My parents knew my friend very well. With their passing away I have no one to share my excitement of meeting this dear friend. After the conversation with my friend I remained in the mood to recollect events from the past and extended it to search for objects that I have with me from that time. 
I was shocked that, after hours of scouring through the house, other than my wedding saree there were only books from those years. I have given away the rest of the things during the years of accumulating newer possessions. And I was lamenting how Chennai and the neighbourhood I grew up in was heartlessly burying the past. Have I not been doing the same?

These two books are from my school and college days and there are many more that I still have, lugged through the cities and towns that I lived. The pages of the books have gone crumbly and have faded brown through the years. One is Dostoyevsky’s ‘Crime and Punishment’  (The hard bound classic from the Modern Library Series was published by the Random House), and the other is the paperback edition of Irving Stone’s ‘The Agony and the Ecstasy’.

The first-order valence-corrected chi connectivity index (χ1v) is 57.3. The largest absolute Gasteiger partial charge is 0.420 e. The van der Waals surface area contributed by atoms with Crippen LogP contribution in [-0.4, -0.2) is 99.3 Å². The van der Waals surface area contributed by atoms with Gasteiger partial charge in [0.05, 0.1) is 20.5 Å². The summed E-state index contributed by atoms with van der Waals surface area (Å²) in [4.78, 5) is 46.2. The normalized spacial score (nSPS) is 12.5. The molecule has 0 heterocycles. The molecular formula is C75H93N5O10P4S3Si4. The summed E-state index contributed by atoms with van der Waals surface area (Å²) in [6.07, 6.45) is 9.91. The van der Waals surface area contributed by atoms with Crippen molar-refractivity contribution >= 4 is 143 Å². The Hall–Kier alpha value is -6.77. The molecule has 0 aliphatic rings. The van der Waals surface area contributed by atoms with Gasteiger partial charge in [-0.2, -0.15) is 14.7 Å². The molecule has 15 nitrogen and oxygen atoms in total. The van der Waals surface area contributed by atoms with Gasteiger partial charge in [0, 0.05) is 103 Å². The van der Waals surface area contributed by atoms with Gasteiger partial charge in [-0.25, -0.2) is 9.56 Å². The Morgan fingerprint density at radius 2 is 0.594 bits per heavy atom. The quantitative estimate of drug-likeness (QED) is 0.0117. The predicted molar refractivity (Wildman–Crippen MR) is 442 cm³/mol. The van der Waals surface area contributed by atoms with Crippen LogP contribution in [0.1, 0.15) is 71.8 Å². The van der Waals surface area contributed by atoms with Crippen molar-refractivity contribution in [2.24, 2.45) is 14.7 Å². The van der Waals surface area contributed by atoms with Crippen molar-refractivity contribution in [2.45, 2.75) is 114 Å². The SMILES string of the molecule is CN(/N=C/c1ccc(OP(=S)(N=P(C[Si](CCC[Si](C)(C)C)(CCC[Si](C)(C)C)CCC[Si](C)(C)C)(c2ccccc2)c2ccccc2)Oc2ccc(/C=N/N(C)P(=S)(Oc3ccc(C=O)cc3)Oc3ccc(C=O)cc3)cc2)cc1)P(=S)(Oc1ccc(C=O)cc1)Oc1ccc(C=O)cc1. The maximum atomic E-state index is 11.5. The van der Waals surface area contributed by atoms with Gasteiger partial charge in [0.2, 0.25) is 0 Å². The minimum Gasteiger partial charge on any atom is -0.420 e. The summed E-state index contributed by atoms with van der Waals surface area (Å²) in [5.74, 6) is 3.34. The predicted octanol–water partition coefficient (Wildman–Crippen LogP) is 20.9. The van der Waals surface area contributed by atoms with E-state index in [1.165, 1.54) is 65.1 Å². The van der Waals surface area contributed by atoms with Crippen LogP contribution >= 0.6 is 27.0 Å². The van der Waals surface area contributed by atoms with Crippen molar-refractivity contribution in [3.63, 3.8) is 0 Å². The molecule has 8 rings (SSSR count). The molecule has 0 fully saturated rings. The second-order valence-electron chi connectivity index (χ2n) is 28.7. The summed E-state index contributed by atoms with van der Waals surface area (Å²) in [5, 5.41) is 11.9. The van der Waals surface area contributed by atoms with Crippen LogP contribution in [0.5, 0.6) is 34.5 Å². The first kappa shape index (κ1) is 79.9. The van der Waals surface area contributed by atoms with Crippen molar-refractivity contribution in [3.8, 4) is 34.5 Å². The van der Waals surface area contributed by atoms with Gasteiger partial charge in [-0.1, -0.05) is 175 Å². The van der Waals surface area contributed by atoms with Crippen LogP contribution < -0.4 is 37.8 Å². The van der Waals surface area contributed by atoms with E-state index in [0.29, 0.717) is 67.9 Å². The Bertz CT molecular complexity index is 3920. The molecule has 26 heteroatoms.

I have bought water brushes and I am using these to paint  the objects around home. I feel liberated that I need not have to carry a little bottle of water around whenever I am painting. And water brushes are not difficult to handle at all, the water that flows out of the barrel attached to the brush can be manoeuvred with a little practice. 

I hope to put these water brushes to good use during my holiday with my family at Manali. I have been shopping art materials for my trip: a brand new sketch book, pens, watercolour cakes and of course the water brushes. 

Drama In Green

To celebrate new year I buy lamps, these are from  Aesthetics made of hand-pressed paper and natural fiber. I got a little adventurous this year, wanted to bring drama to a corner of my house with the green lamp shades. Placed on a polished teak surface the lamps throw reflections in the depths of the wood.

I have drawn this picture on a hard corrugated brown paper board used for packing. I have used dry crayons and have done a lot of rubbing of the colors with my fingers.